If you’ve ever had seasickness or any sort of motion sickness for that matter, it is the opposite of pleasant and can really ruin even the most thrilling of moments. For some people, motion sickness hits them like a wall of nausea the moment their foot makes contact with a boat and won’t abate until both feet are planted firmly on terra firma. For other people, nausea slowly starts to creep up on them but is easily controlled by putting down the book or just getting a bit of fresh air. Then there are those annoying people who could happily eat a heaping plate of biscuits and gravy with a side of greasy bacon while reading a book in a windowless cabin aboard a small boat in the rolliest of seas. For those of you that do not fit this last description, this blog is for you.
If you already know you are prone to seasickness, the best thing you can do before you join a snorkeling safari is to grab a pair of these pressure point bands that go around your wrist. They begin working minutes after you put them on and can be worn throughout the trip.
Motion Sickness Tablets and or Patches
Most liveaboards will have a stash of motion sickness tablets, but there are quite a few brands of different compositions out there, some of which you may be allergic to or overly drowsy. For this reason it’s a good idea to grab the ones you know will agree with you before you travel. It’s really important to take the requested dosage about an hour before you join the vessel, otherwise, they may not work. Again, there are lots of different options in pill form or patches that go behind your ear, some of which are prescription while others may be over the counter, so it’s really a good idea to do a bit of quick research to see which will work best for you.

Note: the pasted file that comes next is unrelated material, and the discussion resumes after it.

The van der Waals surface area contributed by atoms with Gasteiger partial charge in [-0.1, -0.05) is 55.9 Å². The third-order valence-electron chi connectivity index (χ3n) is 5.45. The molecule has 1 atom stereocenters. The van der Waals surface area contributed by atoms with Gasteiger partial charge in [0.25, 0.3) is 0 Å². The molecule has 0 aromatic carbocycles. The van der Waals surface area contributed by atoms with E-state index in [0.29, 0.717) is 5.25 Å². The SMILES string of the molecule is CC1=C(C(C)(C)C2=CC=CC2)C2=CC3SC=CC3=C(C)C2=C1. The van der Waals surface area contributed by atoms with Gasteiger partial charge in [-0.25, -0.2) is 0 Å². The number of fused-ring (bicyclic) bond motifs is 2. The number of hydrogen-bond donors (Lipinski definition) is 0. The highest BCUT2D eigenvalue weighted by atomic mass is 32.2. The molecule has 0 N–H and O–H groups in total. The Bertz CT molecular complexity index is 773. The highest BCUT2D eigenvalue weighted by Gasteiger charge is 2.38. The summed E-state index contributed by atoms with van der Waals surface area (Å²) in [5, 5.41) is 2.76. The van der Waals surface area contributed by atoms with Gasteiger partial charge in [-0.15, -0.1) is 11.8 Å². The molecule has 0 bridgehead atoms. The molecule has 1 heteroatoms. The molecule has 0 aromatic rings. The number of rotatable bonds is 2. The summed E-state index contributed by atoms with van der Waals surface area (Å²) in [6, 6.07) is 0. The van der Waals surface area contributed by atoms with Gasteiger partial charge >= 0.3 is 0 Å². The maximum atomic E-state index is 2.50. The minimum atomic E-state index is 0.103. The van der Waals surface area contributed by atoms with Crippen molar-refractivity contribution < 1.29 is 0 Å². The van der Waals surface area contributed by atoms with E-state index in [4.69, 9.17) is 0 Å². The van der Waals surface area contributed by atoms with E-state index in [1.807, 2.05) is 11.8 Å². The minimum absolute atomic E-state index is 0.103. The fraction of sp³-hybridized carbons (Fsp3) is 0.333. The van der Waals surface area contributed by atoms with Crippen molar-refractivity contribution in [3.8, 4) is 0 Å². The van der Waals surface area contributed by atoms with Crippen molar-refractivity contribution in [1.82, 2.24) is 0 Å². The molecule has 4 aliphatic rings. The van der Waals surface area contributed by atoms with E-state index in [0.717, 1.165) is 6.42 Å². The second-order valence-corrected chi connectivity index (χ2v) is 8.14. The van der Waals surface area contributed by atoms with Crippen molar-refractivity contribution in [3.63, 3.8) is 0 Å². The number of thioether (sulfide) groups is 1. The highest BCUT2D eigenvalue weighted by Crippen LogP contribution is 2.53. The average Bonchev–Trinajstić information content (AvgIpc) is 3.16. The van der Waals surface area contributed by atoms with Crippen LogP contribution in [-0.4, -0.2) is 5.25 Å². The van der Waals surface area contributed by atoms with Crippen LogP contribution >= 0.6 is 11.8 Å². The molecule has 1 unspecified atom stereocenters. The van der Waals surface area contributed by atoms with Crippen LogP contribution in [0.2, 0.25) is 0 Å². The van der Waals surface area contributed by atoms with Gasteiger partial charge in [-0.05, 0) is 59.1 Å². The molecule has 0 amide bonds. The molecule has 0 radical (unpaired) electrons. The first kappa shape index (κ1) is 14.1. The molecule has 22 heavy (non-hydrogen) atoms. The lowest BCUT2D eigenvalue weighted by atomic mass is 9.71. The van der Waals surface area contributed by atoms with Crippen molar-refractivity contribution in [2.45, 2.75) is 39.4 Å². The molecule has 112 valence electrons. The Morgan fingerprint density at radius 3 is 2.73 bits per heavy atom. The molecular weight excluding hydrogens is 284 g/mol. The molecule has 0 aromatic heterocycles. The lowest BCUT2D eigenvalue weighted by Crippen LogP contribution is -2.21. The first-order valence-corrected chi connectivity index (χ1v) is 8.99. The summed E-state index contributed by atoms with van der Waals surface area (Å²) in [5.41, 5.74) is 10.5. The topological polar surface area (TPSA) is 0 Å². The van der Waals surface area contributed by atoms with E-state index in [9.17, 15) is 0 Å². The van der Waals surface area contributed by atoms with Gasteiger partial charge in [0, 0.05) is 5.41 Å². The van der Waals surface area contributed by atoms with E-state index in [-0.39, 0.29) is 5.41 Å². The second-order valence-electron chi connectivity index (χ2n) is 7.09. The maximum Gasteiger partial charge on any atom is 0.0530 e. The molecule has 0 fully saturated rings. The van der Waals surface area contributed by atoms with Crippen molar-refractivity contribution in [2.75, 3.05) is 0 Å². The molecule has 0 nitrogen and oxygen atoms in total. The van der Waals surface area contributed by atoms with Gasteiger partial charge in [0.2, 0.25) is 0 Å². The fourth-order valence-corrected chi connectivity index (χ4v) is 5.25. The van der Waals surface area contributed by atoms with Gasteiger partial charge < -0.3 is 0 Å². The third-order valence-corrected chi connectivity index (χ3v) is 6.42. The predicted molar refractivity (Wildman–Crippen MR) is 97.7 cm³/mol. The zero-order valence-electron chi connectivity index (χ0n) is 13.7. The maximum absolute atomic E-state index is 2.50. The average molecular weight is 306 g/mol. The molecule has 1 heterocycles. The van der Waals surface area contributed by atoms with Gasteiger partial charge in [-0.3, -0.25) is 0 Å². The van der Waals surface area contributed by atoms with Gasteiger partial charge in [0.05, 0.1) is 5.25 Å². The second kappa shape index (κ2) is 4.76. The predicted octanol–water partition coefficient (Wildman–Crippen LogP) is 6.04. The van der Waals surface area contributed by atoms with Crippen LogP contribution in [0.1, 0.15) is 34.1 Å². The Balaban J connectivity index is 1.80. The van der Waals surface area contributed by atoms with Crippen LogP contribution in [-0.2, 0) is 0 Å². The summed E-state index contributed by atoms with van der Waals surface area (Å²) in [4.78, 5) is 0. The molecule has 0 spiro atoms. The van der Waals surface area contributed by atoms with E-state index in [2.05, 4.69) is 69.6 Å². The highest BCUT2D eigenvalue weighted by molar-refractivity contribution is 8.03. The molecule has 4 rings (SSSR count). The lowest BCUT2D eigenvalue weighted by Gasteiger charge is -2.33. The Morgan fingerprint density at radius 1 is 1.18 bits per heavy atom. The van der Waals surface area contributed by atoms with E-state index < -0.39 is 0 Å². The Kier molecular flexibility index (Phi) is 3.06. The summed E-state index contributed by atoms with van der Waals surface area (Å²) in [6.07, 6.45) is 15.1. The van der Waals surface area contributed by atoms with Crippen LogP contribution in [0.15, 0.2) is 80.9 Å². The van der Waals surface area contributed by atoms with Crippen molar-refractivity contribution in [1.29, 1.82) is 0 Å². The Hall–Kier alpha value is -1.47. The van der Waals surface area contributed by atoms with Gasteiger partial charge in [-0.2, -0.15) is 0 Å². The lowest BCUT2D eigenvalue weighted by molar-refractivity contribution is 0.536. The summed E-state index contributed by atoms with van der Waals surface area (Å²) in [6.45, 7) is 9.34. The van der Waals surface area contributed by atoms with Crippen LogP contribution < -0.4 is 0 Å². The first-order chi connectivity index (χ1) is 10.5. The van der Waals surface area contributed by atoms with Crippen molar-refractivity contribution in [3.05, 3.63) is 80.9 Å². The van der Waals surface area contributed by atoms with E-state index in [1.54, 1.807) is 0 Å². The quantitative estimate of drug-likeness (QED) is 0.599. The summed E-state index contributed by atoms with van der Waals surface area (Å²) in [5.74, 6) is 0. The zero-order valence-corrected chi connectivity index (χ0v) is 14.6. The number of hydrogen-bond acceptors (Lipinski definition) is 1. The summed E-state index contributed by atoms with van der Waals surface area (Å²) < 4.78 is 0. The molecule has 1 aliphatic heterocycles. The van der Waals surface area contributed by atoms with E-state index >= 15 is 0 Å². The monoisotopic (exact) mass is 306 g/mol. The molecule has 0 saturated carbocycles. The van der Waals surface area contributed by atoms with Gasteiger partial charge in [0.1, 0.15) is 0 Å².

Fresh Air & Horizons
If you do start to feel nausea creeping in, it’s best to find a place where you can see the horizon, get a bit of fresh air, and face the direction the vessel is moving.
No-Screens or Books
One of the quickest ways to bring on a bout of sea-sickness is to stare at a screen or a book. If you feel a bit queasy, put whatever you’re starting at down and follow the suggestion above.
Whatever you think might distract you—aside from staring at your phone or reading a book, try to do that. I’ve found that listening to music or a podcast are great ways of taking my mind off of my nausea.
Go for a Swim
If you are just feeling miserable on board and there’s an opportunity to get in the water, going for a snorkel or a swim can really help relieve seasickness.
Sips & Nibbles
Depending on how sea-sick you are, nibbling on some plain crackers and sipping some not-to-sweet carbonated beverages like soda water or ginger-ale can help settle the stomach.